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Feature

Two students walking into Centennial Hall.

The new apartment-style Centennial Hall on the Crookston campus is appropriately named; the campus kicked off its yearlong centennial celebration in June 2005.

It's back to the books

More U students choose campus living

Sept. 5, 2006

The big rush to move about 6,600 University of Minnesota students into their residence halls and apartments began at 8 a.m. last Saturday. An estimated 4,400 freshmen will live on campus. The University estimates that this year's freshman class will include about 5,300 students.

More and more first-year students are choosing to live on campus, says Laurie McLaughlin, director of housing and residential life on the Twin Cities campus.

"Living in residence halls gives students a good opportunity to integrate their classroom and out-of-classroom experiences in a supportive living-learning community," she says. Students can benefit from educational, cultural, recreational and social programs in residential communities, McLaughlin adds.

The number of students choosing on-campus housing has been steadily increasing at the University of Minnesota for the last several years. In 1992, 59 percent of new freshmen lived on campus. This year, more than 80 percent of freshmen are expected to live on campus, says McLaughlin. She attributes the trend to the wealth of opportunities offered to students who live in University housing.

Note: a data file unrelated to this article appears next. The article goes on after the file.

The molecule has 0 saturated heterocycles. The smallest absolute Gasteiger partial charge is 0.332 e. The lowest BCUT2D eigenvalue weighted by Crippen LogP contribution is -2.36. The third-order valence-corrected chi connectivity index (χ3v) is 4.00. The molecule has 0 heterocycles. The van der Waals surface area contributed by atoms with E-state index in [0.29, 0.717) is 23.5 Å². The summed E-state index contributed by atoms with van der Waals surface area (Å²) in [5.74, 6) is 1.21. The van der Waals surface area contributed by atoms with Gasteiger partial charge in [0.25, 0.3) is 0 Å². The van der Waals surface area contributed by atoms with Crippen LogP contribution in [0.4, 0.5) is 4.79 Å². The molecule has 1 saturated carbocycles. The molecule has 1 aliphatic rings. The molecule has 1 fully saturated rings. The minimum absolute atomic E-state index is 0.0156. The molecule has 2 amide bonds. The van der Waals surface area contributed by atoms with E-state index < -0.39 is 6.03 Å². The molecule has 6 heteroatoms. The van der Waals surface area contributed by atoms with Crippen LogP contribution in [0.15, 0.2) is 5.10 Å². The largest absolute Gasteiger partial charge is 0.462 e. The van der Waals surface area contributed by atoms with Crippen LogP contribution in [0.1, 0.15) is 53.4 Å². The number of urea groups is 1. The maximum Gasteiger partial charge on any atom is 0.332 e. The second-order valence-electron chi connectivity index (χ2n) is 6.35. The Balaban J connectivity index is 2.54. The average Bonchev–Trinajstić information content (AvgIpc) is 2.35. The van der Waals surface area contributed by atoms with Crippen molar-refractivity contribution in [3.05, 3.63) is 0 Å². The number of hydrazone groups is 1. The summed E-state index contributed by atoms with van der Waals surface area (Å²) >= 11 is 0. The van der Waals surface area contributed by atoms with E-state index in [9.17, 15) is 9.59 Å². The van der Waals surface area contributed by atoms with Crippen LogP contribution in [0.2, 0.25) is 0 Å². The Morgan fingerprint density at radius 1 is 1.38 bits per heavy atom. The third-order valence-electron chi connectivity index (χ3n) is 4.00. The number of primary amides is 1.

"On-campus residential environments today are more than just a place to eat and sleep," says McLaughlin. "Living on campus gives students opportunities to meet people, become involved in campus life and experience a sense of community on campus. Students who live in University housing feel a strong connection to the broader university community."

On-campus living also has academic benefits. Research shows that living in university housing positively influences a student's grade point average and level of involvement in campus activities, says McLaughlin.

Centennial Hall on the Crookston campus is the latest addition to the U's selection of student housing across the state. The 84-bed facility, which opened its doors to students this fall, reflects the historical architecture of the campus and follows a nationwide trend to apartment-style campus living. The individual apartments have two bedrooms and four beds, a private bath, walk-in closets and a full kitchen, and while the facility will be wireless, each room will have seven network connections.

"What students like even more," said Gary Willhite, University of Minnesota Crookston's director of residential life, "is the fact that these apartments also have dishwashers."